It comes down to your organizational strategy. However, for the vendors out there doing a death spiral, they need to get out of their cubicles and see why customers are flocking to EPIC. Of course they could always dust off their customer satisfaction surveys for the last 5 years and actually deliver on some of those suggestions. Harsh? Maybe...but that's reality.

I have read both blogs by Mr. Guerra and this most recent one by Ms. Gunasekaran. I am about to embark on my third EPIC project and I have to say from a clinical perspective, yes it works. However, EPIC is a software that each organization has to build to meet the end-users expectations. This is not a an easy task.

I have worked with both Nursing and Physicians and I can tell you there were many "OIC" moments. I am a big supporter of the EPIC suite and its functionality. Many of the TS support and Implementers from EPIC are truly great.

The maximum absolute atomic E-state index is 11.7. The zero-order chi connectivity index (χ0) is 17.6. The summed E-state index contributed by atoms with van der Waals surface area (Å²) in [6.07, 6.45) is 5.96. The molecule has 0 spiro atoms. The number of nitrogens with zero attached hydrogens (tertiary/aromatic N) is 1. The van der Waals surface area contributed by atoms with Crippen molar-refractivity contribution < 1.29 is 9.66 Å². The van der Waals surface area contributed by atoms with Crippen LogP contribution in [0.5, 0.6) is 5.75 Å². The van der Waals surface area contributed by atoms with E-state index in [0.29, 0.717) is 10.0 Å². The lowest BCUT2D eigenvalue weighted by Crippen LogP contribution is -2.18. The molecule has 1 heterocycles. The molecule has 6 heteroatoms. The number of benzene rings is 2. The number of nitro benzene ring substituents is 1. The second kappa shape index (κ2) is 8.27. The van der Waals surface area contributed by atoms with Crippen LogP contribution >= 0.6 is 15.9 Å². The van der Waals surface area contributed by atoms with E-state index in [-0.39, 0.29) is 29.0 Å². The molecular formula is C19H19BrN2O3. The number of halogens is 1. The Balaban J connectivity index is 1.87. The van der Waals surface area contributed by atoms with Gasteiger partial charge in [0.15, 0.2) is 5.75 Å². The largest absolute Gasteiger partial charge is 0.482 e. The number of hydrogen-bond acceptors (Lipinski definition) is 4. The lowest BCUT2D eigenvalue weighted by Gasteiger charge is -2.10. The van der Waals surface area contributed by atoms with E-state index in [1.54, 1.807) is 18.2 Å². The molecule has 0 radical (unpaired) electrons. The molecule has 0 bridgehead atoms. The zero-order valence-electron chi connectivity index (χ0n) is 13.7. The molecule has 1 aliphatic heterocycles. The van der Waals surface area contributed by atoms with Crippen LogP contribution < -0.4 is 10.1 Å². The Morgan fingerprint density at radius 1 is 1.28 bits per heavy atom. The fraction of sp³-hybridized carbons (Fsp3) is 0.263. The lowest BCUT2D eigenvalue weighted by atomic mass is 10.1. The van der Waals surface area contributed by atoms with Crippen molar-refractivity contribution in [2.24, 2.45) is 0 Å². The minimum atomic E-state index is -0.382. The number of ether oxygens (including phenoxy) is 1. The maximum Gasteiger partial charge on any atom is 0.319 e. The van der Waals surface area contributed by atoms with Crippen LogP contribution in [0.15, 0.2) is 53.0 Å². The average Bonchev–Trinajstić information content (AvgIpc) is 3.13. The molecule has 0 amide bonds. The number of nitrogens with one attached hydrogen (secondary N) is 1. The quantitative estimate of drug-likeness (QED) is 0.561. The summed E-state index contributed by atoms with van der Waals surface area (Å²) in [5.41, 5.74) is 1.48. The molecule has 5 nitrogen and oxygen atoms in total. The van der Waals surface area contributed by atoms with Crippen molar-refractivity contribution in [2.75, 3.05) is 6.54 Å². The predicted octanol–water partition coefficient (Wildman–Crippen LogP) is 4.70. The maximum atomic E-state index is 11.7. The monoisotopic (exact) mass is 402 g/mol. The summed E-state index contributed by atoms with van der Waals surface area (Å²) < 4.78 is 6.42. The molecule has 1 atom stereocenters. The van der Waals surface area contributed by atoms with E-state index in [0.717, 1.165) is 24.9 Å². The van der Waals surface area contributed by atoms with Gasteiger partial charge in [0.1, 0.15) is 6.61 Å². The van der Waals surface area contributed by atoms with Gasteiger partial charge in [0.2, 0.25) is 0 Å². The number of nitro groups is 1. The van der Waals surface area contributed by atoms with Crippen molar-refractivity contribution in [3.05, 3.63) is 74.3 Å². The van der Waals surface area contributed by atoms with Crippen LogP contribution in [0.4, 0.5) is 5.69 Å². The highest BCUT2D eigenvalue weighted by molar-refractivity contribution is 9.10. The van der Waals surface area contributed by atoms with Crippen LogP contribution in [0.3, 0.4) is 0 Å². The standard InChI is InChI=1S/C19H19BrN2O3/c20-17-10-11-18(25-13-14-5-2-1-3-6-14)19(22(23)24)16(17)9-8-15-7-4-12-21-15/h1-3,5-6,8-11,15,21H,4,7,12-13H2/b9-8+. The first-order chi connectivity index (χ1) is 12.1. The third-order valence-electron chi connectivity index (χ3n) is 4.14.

I will state, however, that the EPIC software is only the beginning, and much of the credit should go the builders who tweak the content (at each organization) and the Implementers (both EPIC and the organization) that support the "go-live."

Hi Suresh,

First off, welcome to our blogging community. As far as Epic goes, I wanted to make sure you’ve read the extensive story we did on the company earlier this year. I also made some comments about it in my edit memo of that issue. I’d love to hear your thoughts. Thanks

I am learning about health informatics. Just wondering if EPIC is a monolithic system. Is is a classic single vendor or best of breed? I understand the difference, but not sure where EPIC falls.